Heaven may be for real, but no matter how emotionally appealing you find it, the story in this book – isn’t.
These days there are more than a few “near death experience” books making the rounds that were written by Christians. This one’s a little different in that the witness is a very young boy, Colton Burpo – which makes the emotional appeal all the harder to wipe out with rational analysis.
However, like it or not, from an evidential perspective, the details in the book don’t add up to a reliable testimony. Not that there is much useful that could be used for that. Over 99 percent of the book is simply narrative, with nothing with which the spirits can be tested save a few details, which can be classified into two categories.
The first category could be good proof for the veracity of Colton’s experiences, if they could surely be found to be valid – which they unfortunately cannot. The second category, however, absolutely proves Colton’s story to be merely a case of imagination – and we’ll get to that shortly.
The first category has to do with events allegedly perceived by the subject NDE experiencer which occur during their indisposition – typically, things like allegedly seeing loved ones from some higher vantage point. I’m not out here to determine whether NDE experiences are real or not, but I will judge whether the evidence given shows that this one is, and the evidence in this first category, while seemingly impressive on the surface, doesn’t add up to enough significance to be determinative:
xx-xxi, 61 – Colton claims he left his body and saw what turned out to be an accurate (but very vague) description of what his parents were doing at the time: His father praying in one room, and his mother on the phone and praying in another.
43 – Colton indicates knowledge that he had nearly died.
91 – Colton tells his father that Jesus had called him (Todd) to be a pastor when he was younger.
94-5 – Colton shows awareness of having had an unborn sister who had died while still enwombed.
122-3 Colton recognizes a photo of his deceased grandfather as a younger man, matching it to a man he reputedly met in heaven.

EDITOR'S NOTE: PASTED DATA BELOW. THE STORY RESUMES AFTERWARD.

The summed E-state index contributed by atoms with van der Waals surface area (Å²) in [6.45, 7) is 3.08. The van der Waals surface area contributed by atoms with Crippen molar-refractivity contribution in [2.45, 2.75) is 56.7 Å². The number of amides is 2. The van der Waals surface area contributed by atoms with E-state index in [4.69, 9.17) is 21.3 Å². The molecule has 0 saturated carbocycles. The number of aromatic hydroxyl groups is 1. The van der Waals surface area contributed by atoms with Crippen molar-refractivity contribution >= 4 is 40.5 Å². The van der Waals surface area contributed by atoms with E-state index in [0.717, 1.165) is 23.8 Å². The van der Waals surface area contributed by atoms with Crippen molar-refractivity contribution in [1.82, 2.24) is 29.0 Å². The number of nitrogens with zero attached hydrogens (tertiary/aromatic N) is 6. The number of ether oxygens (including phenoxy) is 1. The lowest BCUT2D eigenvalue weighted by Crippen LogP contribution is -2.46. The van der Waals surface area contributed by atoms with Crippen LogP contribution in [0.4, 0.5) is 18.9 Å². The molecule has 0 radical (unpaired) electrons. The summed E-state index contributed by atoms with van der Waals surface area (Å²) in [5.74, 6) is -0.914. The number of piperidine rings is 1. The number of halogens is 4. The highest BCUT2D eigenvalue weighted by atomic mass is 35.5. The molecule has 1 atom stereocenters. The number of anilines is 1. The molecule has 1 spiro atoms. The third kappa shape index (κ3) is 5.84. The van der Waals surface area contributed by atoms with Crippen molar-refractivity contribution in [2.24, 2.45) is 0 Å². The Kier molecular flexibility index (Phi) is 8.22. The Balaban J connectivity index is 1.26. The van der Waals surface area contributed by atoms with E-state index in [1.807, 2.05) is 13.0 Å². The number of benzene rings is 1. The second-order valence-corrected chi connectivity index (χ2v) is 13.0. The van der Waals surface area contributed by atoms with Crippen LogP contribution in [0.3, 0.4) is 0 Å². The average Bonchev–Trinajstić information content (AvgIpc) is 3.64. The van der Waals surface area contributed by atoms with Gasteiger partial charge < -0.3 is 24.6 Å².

Finally, here and there, there are examples given where Colton describes details in accord with some Biblical text (particularly Revelation).
Todd Burpo assures us that he shared none of these details with Colton, but there is little done to validate this assurance. For the second example (43) he wonders if the medical staff of the hospital could have said something Colton overheard, but this is not investigated at all. For the rest, there is nothing to show that these details were not somehow gathered by some other means by Colton – whether from other relatives, members of Burpo’s church, or overheard conversations with other parties.
That’s the first category. The second has fewer entries, but it far more damning for the authenticity of Colton’s experiences, especially as far as the Christian is concerned: How well do Colton’s experiences accord with external evidence not found in the Bible? It’s the sort of thing that could never occur to someone like Colton’s father Todd as a small town pastor whose theological education is quite limited (a BA in Theology), and so offers an ideal way to “test the spirits”.
100-1 – though rightly offering the Biblical detail that Jesus sat at God’s right hand, Colton offers the non-Biblical detail that Gabriel sits at God’s left. However, in reality, this would be a serious violation of the protocols of honor and hierarchy, and difficult to explain barring an overhaul of theology as we know it. Gabriel being seated at God’s left would amount to just about making him a co-ruler with God and His rough equal. If any ought be seated on God’s left, it is the Spirit. (Good thing Colton did not say it was Michael, or the JWs would have to rework their whole christology!)
133 – highly problematic for me as a preterist, Colton sees Satan running around free.
67 – However, the detail that ultimately invalidates Colton’s experiences irrevocably is that he describes seeing the wounds of Jesus’ crucifixion. Apart from questions of whether the wounds were indeed present after the Resurrection (the showing of the hands and feet is better related to the social concept of hands and feet as “zones of interaction” validating Jesus’ physical presence), Colton places then in Jesus’ palms and the middle of his feet – whereas genuine crucifixion victims had nails driven into their wrists and heel. Ironically, Todd Burpo does not believe his son ever saw a crucifix, and says, “We know where the nails were driven when Jesus was crucified” – but with this, he unwittingly shows that Colton’s vision of a wounded Jesus did come from some more modern image, because the fact is, he and Colton do NOT know where the nails went.
144 --Just as damning is the fact that Colton identified Jesus with a portrait done by Akiane Kramarik, who was also a very young child who claimed an NDE and a heavenly visit. While Todd Burpo sees in this an amazing validation, a look at Kramarik’s portrait shows it to be the white, Anglo-Saxon Jesus of modern, Western culture – a being that would have been recognized as a foreigner in first century Jewish Palestine.
Sadly, there is more at stake here than a child’s winsome but wayward tale of heavenly experiences. There is not much theology in this book, but what little there is, is highly questionable (such as a poor theology of prayer s a gumball machine, 109). Far worse, however, is that this book will draw us much further into the trap that is emotional and experiential authentication and away from support for our loyalty (faith) in evidence. Having been a #1 New York Times bestseller, the success of this book is more a tragedy than something to be celebrated.